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APHA Tallies ‘Hidden Health Costs’ of Transportation Status Quo

The nation's transportation planning process fails to account for more
than $200 billion per year in "hidden health costs" imposed by traffic and air
pollution, according to a new report from the American Public Health
Association (APHA) that maps the nexus between infrastructure and
health care.

08congestion_600.jpgTraffic brings with it billions of dollars in "hidden health costs," according to the APTA. (Photo: NYT)

The APHA report (available for download here) echoes many of the policy recommendations issued by the Centers for Disease Control last month: stronger incentives to expand bicycle and pedestrian networks, as well as more frequent measurement of the health impacts of new transport projects.

But APHA, a trade association representing public health workers, went further than the government by adding up the estimated costs imposed by the absence of any mandatory evaluation of the health consequences of transportation decisions.

Citing U.S. DOT and American Automobile Association studies, respectively, the APHA pegged the annual price of congested roads at between $50 billion and $80 billion, with the health toll of traffic crashes -- including the treatment of fatalities, the resulting court costs, and lost wages -- reaching $180 billion per year.

The majority of those bills are paid indirectly by the transportation system users they affect, not factored in advance into local planning, as the APHA writes:

The federal government does not require a consistent methodology for environmental impact analysis, transportation modeling, or cost-benefit analysis for agencies seeking federal highway funding -- and while this approach allows agencies to tailor analyses to fit their needs, it makes it impossible to compare potential project effectiveness at a national level. It also means that health impacts, costs and benefits are often left off the table when projects are being considered.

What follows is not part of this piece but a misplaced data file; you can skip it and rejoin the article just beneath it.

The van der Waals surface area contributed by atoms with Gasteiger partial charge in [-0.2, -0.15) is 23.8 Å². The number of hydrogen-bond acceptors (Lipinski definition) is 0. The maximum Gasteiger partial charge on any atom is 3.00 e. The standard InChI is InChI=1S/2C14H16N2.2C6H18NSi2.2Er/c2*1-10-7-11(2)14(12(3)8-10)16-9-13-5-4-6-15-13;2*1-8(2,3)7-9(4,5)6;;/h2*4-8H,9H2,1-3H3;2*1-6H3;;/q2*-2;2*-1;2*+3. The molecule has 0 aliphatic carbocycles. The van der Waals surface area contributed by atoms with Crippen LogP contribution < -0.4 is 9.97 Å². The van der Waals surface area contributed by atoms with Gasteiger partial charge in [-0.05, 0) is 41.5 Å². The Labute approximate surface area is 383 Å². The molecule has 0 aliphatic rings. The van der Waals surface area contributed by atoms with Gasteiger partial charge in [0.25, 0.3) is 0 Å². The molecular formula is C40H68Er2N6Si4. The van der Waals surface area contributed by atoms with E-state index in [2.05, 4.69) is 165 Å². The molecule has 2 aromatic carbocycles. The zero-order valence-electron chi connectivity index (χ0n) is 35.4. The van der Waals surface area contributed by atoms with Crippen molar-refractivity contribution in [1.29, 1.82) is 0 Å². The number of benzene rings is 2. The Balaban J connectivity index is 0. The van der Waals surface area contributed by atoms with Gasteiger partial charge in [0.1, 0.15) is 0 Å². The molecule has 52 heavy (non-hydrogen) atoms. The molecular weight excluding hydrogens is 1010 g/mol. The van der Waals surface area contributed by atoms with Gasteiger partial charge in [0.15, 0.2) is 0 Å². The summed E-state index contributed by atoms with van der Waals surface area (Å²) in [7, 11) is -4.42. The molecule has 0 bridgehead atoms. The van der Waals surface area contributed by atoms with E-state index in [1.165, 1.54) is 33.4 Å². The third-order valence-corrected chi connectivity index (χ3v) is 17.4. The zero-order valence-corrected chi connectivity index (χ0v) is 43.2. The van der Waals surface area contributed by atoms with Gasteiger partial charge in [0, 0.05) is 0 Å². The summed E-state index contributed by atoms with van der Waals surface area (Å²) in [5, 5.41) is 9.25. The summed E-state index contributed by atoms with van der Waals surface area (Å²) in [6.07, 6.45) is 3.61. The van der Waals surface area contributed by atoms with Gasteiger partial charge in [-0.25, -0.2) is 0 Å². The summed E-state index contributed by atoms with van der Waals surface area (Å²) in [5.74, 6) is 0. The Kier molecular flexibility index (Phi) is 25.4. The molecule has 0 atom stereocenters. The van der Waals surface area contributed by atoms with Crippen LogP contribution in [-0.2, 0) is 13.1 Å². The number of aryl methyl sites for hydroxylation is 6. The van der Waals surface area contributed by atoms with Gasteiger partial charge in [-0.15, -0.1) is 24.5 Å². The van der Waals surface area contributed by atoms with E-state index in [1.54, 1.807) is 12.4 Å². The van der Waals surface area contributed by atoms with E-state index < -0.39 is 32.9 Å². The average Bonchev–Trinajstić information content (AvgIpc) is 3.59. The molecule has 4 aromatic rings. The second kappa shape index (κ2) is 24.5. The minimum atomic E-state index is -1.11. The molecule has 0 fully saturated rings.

What can be done to build those health risks into the calculus that determines where roads get built, bridges fixed, and crosswalks painted? The APHA offers San Francisco, where health officials used economic modeling to weigh the likely pedestrian injury rates caused by five alternative development plans, as an example of effective local analysis of transportation's effect on public health.

But the APHA report underscores the difficulty of achieving a broader shift without Congress requiring a stronger emphasis on transport policies that tangibly improve Americans' health. In addition to endorsing the concept of national transportation objectives -- which has won some Democratic support but sparked resistance from state DOTs -- the group's new report urges that those new federal standards "allocate more funds to projects and efforts that support healthy communities and active transportation."

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